Wednesday, October 01, 2003
Schemes to impose post-tenure review in public universities (now on the table in many states) will have effect of making it easier for administrators to fire or further intimidate the small remnant of libertarians, conservatives, academic reformers, and other assorted dissidents. For this reason, I suggest that defenders of academic freedom oppose post-tenure review and oppose it stridently.I'm not convinced this is universally a good idea. Within our system, deans do not have tenure or a retreat home. They serve solely at the pleasure of the university president. This tends to make them relatively cowardly and makes it hard to hire good ones. (One good candidate in a search I was involved in didn't realize there was no tenure until he was on campus. Only good manners kept him from leaving for the airport at once.) It creates a bias in favor of hiring only internal candidates to be deans, which isn't always a good thing.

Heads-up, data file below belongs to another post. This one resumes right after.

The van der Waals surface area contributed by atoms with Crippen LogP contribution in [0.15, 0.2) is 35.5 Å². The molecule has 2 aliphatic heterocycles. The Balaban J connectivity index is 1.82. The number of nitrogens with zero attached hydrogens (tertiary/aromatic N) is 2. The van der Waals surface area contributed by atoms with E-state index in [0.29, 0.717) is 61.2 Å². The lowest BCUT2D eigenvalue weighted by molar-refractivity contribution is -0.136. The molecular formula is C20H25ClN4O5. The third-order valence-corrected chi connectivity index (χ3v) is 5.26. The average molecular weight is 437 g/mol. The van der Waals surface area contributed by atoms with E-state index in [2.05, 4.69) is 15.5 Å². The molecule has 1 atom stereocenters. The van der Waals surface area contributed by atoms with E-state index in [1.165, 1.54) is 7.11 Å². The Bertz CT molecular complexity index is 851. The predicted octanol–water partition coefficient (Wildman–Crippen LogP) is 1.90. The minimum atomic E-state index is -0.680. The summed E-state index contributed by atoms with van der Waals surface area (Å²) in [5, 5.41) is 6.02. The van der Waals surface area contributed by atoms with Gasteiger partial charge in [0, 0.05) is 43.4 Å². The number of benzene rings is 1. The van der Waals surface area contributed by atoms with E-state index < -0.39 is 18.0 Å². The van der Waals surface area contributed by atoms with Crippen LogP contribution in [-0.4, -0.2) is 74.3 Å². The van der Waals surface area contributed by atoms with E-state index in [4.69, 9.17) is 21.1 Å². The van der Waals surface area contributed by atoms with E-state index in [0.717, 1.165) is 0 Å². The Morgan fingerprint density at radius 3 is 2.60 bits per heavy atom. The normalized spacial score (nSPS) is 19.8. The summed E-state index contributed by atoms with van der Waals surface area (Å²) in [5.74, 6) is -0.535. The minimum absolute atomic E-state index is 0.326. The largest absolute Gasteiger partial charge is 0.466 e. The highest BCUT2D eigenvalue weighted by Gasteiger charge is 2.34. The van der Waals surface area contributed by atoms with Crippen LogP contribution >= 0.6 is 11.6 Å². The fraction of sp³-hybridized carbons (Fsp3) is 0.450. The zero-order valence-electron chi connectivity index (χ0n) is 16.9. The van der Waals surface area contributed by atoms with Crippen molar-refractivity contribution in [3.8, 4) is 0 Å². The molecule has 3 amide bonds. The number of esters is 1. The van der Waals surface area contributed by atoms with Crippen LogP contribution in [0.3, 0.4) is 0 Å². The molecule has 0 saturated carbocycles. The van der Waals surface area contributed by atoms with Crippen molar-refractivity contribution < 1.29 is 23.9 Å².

A far better cause to embrace would be a campaign to impose term limits for academic administrators. Term limits, unlike post-tenure review, will actually contribute to the goal of breaking the power of professional administrators over the faculty. They will also help to advance the now embattled values of academic freedom and high standards.
Department chairmen are already term limited here (and the union proposes to reduce the term in our upcoming contract), but not at Beito's University of Alabama.